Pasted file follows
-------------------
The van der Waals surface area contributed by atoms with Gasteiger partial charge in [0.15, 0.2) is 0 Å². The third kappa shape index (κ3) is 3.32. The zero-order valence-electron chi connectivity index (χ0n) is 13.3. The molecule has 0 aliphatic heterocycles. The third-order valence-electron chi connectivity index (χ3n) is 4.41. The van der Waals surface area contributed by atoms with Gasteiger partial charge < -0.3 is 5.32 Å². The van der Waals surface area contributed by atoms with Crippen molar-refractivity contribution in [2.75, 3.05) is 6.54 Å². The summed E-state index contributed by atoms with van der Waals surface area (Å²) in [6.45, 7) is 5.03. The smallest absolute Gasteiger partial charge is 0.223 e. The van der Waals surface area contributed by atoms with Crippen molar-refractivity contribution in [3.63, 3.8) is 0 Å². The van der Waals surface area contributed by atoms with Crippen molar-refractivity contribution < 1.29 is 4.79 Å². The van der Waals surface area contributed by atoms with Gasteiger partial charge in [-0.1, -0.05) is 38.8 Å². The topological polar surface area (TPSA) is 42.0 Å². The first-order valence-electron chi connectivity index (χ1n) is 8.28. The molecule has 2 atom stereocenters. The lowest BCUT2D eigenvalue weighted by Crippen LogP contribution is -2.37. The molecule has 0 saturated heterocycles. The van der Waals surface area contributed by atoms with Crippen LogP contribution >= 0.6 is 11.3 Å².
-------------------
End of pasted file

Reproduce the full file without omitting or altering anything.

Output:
The van der Waals surface area contributed by atoms with Gasteiger partial charge in [0.15, 0.2) is 0 Å². The third kappa shape index (κ3) is 3.32. The zero-order valence-electron chi connectivity index (χ0n) is 13.3. The molecule has 0 aliphatic heterocycles. The third-order valence-electron chi connectivity index (χ3n) is 4.41. The van der Waals surface area contributed by atoms with Gasteiger partial charge < -0.3 is 5.32 Å². The van der Waals surface area contributed by atoms with Crippen molar-refractivity contribution in [2.75, 3.05) is 6.54 Å². The summed E-state index contributed by atoms with van der Waals surface area (Å²) in [6.45, 7) is 5.03. The smallest absolute Gasteiger partial charge is 0.223 e. The van der Waals surface area contributed by atoms with Crippen molar-refractivity contribution in [3.63, 3.8) is 0 Å². The van der Waals surface area contributed by atoms with Crippen molar-refractivity contribution < 1.29 is 4.79 Å². The van der Waals surface area contributed by atoms with Gasteiger partial charge in [-0.1, -0.05) is 38.8 Å². The topological polar surface area (TPSA) is 42.0 Å². The first-order valence-electron chi connectivity index (χ1n) is 8.28. The molecule has 2 atom stereocenters. The lowest BCUT2D eigenvalue weighted by Crippen LogP contribution is -2.37. The molecule has 0 saturated heterocycles. The van der Waals surface area contributed by atoms with Crippen LogP contribution >= 0.6 is 11.3 Å².